Measuring a Black Hole is as Simple as ABC

Image By: XMM-Newton, ESA, NASA [Public domain], via Wikimedia Commons

Image By: XMM-Newton, ESA, NASA [Public domain], via Wikimedia Commons

Black holes seem like these massive unquantifiable monstrosities, impossible to see or measure because not even light can escape their gravitational grasp.

They’ve been the environmental bad guy, so to speak, in everything from the 1979 Disney movie “The Black Hole” to Doctor Who and most recently Interstellar. They were the astronomy boogeyman until someone took a look at one from a different angle.

Two teams of astronomers from opposite sides of the globe have found a new way to measure and quantify these holes in the universe — and it’s as simple as ABC.

How to Weigh a Black Hole

Scientists have long theorized that at the center of each spiral galaxy, there lies a black hole. Astronomers in Australia and Minnesota have found a way for even casual astronomers to look at a spiral galaxy and estimate the mass of the black hole at its core.

The arms of the spiral galaxies are indicative of the size of the black hole. Edwin Hubble and Sir James Jeans were the first to observe that galaxies with large central bulges, which could indicate a large black hole, had smaller, more tightly controlled arms.  On the other side of the coin, those with smaller central bulges had arms that spread out further.

Using these observations, the astronomy teams in the University of Minnesota Duluth and Swinburne’s Center for Astrophysics and Supercomputing in Australia found that there is a definitive connection between the composition of a galaxy’s spiral arms and the size of its central black hole.

Reaching Out With Radio Telescopes

Traditionally, assessing the size and mass of a black hole requires access to one or more enormous radio telescopes. A ‘local’ supermassive black hole was discovered recently — local being a relative term as it rests 25,000 light years from home — and by targeting the nearby Sagittarius A section of the galaxy and observing the movement of the stars in that sector of space.

This radio telescope observation did find that the local black hole is enormous — more than 4 million times the mass of our own sun. When it comes down to it though, most people interested in space don’t have access to giant radio telescopes or the training or education to use them.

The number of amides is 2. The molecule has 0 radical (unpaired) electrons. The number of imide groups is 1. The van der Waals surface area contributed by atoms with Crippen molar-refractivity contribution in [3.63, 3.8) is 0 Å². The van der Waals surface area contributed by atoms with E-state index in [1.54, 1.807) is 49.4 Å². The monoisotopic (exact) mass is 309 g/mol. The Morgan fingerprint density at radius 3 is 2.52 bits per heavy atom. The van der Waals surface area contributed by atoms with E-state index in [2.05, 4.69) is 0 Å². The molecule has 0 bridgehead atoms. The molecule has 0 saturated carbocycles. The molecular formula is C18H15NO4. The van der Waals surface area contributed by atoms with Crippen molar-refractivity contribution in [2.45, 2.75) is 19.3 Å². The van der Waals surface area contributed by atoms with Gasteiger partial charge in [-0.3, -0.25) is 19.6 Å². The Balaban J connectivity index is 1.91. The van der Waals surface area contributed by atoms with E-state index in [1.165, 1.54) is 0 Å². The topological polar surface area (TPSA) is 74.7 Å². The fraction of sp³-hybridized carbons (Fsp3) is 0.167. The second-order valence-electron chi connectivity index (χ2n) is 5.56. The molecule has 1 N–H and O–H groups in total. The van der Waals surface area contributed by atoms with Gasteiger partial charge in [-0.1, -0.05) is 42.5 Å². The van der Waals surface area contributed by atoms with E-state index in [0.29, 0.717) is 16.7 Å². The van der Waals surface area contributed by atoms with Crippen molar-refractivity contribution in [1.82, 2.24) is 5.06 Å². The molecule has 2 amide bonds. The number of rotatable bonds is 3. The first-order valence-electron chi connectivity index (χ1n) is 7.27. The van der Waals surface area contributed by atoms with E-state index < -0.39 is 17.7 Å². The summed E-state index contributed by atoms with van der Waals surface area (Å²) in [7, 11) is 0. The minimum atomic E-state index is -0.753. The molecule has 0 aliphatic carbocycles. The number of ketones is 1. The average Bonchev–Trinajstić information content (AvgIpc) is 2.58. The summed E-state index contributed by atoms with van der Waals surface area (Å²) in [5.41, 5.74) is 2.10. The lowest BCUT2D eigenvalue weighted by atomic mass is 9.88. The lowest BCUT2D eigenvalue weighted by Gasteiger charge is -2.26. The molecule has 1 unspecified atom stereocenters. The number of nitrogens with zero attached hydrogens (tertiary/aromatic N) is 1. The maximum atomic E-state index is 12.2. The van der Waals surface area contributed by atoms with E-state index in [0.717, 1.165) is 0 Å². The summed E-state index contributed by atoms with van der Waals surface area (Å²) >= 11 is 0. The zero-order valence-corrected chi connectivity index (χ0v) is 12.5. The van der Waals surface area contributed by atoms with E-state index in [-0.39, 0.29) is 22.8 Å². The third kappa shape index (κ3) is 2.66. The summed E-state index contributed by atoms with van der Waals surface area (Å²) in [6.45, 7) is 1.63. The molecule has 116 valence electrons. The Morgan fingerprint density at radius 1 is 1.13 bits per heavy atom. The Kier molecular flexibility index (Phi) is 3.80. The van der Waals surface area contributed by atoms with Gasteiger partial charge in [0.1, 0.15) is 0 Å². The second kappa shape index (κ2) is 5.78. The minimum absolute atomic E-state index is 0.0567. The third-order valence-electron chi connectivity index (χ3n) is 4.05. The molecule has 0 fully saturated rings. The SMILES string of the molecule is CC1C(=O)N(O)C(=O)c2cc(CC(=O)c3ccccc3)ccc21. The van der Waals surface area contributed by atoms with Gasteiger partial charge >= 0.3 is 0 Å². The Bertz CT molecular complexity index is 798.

Alphabetical Galactic Classifications

These spiral galaxies are classified depending on the size of their central bulge and the density of their spiral arms — Sa, Sb, Sc and Sd. Galaxies with higher mass black holes are classified Sa or Sb, while those with lower mass centers are classified Sc or Sd.

With this tidbit of information, amateur astronomers and even primary school children can look at any observed spiral galaxy in the universe and estimate the size of its central black hole. It’s quite literally as simple as A, B, C. Just look at the classification of the galaxy that you’re studying. That will give you an idea of the size of the black hole at the center of the galaxy.

What Questions Should We Be Asking?

Why are these black hole discoveries so important? By understanding these black holes, we can help to improve our understanding of the universe.  Black holes are gravitational anomalies, and by understanding them, we can begin to understand how gravity affects us, our solar system, our galaxy and the universe around us.

We’re just starting to understand the universe that we live in.  Not only does this fantastic discovery help us understand our place in the grand scheme of things, but it also helps make things like measuring black holes more accessible to the average backyard astronomer who might not have access to the powerful telescopes that you need to see black holes and other mysteries of the universe.



Written By: Megan Ray Nichols – Science Writer

 www.schooledbyscience.com/about/  Contact: nicholsrmegan@gmail.com

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